Alternative fuels is an esoteric concept for the average motorist. Use of the term brings forth an image an eccentric putterer powering an old clunker with chicken manure, or of a dotty professor cruising along at 20 miles per hour in a solar powered car. Nevertheless, some fuel alternative to gasoline is likely a part of the future for American motorists. Experimental trials in normal use conditions of various fuel alternatives are underway in several American cities. These trials will assess the technological feasibility of these fuel alternatives for general transportation uses. Once these assessments have been made, it will still be necessary to evaluate the surviving fuel alternatives in relation to environmental acceptability, supply sufficiency, and other factors. These latter evaluations provide the focus for this current study.
Literature relevant to leading fuel alternatives is reviewed in this chapter. This review provides a background and understanding of the development and characteristics of the fuel alternatives that will be evaluated in this study. A brief review of literature relevant to the research methodology that will be applied in this study is also presented.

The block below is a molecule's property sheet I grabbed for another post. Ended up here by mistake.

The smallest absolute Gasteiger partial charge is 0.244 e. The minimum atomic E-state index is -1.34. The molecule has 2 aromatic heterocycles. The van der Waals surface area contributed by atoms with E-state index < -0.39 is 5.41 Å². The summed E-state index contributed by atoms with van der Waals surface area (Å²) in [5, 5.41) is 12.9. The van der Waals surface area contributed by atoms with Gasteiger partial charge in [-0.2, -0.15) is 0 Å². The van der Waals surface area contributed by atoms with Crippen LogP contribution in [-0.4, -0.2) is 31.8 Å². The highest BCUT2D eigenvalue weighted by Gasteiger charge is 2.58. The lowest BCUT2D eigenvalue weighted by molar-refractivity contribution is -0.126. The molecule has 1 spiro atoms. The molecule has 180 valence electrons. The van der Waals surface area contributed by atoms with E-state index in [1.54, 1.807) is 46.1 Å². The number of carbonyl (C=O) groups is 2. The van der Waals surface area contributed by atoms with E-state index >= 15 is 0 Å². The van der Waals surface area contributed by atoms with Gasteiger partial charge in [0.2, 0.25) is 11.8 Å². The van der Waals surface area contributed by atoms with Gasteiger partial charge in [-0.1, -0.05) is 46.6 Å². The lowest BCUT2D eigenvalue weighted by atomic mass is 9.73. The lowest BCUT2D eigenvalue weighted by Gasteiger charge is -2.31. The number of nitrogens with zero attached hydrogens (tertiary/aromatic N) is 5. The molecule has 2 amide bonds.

With deadlines for reducing carbon monoxide and smog coming ever nearer, debates on the merits of alternative fuels (methanol, alcoholgasoline mix, liquid natural gas, propane, and solar power) have intensified (Hass, 1993, p. 50). The South
Point Alternative Fuel Project is designed to compare the merits of each fuel over a 24month period (Hass, 1993, p. 50). The project involves a Federal Express Corporation vehicle fleet located in Southern California. A total of 22 vans constitute the experimental segment of the fleet, while 27 vans powered by gasoline comprise the control segment. Fuel costs per mile, emission levels, maintenance problems, and refitting costs are being assessed in the project.
Although this current study fo...